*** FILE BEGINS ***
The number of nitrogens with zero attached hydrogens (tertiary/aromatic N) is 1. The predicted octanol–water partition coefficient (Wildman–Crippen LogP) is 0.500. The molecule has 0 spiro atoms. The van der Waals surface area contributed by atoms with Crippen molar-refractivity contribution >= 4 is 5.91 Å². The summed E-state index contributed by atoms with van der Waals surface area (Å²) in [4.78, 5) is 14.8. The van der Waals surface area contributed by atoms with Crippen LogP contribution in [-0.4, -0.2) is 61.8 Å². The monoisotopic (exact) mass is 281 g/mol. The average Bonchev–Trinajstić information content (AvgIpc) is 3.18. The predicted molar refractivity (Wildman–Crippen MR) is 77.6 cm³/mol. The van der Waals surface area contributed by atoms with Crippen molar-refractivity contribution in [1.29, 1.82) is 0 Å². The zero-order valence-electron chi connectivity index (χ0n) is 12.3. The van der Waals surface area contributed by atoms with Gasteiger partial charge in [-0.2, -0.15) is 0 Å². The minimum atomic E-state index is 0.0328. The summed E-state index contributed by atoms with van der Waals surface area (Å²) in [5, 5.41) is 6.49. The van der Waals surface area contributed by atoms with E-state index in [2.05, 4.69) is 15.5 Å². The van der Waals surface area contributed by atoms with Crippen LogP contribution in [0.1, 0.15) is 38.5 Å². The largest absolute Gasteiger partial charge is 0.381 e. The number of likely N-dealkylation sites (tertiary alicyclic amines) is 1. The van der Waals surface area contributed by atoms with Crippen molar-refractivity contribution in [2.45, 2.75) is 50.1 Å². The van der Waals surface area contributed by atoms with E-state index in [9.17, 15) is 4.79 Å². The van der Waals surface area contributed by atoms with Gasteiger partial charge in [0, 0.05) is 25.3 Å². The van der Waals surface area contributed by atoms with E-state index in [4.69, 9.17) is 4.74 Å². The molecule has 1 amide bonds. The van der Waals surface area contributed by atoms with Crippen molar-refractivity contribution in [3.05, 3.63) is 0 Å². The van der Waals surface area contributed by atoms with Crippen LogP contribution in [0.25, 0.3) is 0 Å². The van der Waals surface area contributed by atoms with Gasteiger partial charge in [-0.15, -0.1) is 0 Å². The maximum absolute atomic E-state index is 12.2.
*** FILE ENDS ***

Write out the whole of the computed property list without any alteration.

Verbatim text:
The number of nitrogens with zero attached hydrogens (tertiary/aromatic N) is 1. The predicted octanol–water partition coefficient (Wildman–Crippen LogP) is 0.500. The molecule has 0 spiro atoms. The van der Waals surface area contributed by atoms with Crippen molar-refractivity contribution >= 4 is 5.91 Å². The summed E-state index contributed by atoms with van der Waals surface area (Å²) in [4.78, 5) is 14.8. The van der Waals surface area contributed by atoms with Crippen LogP contribution in [-0.4, -0.2) is 61.8 Å². The monoisotopic (exact) mass is 281 g/mol. The average Bonchev–Trinajstić information content (AvgIpc) is 3.18. The predicted molar refractivity (Wildman–Crippen MR) is 77.6 cm³/mol. The van der Waals surface area contributed by atoms with Crippen molar-refractivity contribution in [1.29, 1.82) is 0 Å². The zero-order valence-electron chi connectivity index (χ0n) is 12.3. The van der Waals surface area contributed by atoms with Gasteiger partial charge in [-0.2, -0.15) is 0 Å². The minimum atomic E-state index is 0.0328. The summed E-state index contributed by atoms with van der Waals surface area (Å²) in [5, 5.41) is 6.49. The van der Waals surface area contributed by atoms with E-state index in [2.05, 4.69) is 15.5 Å². The van der Waals surface area contributed by atoms with Crippen LogP contribution in [0.1, 0.15) is 38.5 Å². The largest absolute Gasteiger partial charge is 0.381 e. The number of likely N-dealkylation sites (tertiary alicyclic amines) is 1. The van der Waals surface area contributed by atoms with Crippen molar-refractivity contribution in [2.45, 2.75) is 50.1 Å². The van der Waals surface area contributed by atoms with E-state index in [9.17, 15) is 4.79 Å². The van der Waals surface area contributed by atoms with Gasteiger partial charge in [0, 0.05) is 25.3 Å². The van der Waals surface area contributed by atoms with E-state index in [4.69, 9.17) is 4.74 Å². The molecule has 1 amide bonds. The van der Waals surface area contributed by atoms with Crippen molar-refractivity contribution in [3.05, 3.63) is 0 Å². The van der Waals surface area contributed by atoms with Crippen LogP contribution in [0.25, 0.3) is 0 Å². The van der Waals surface area contributed by atoms with Gasteiger partial charge in [-0.15, -0.1) is 0 Å². The maximum absolute atomic E-state index is 12.2.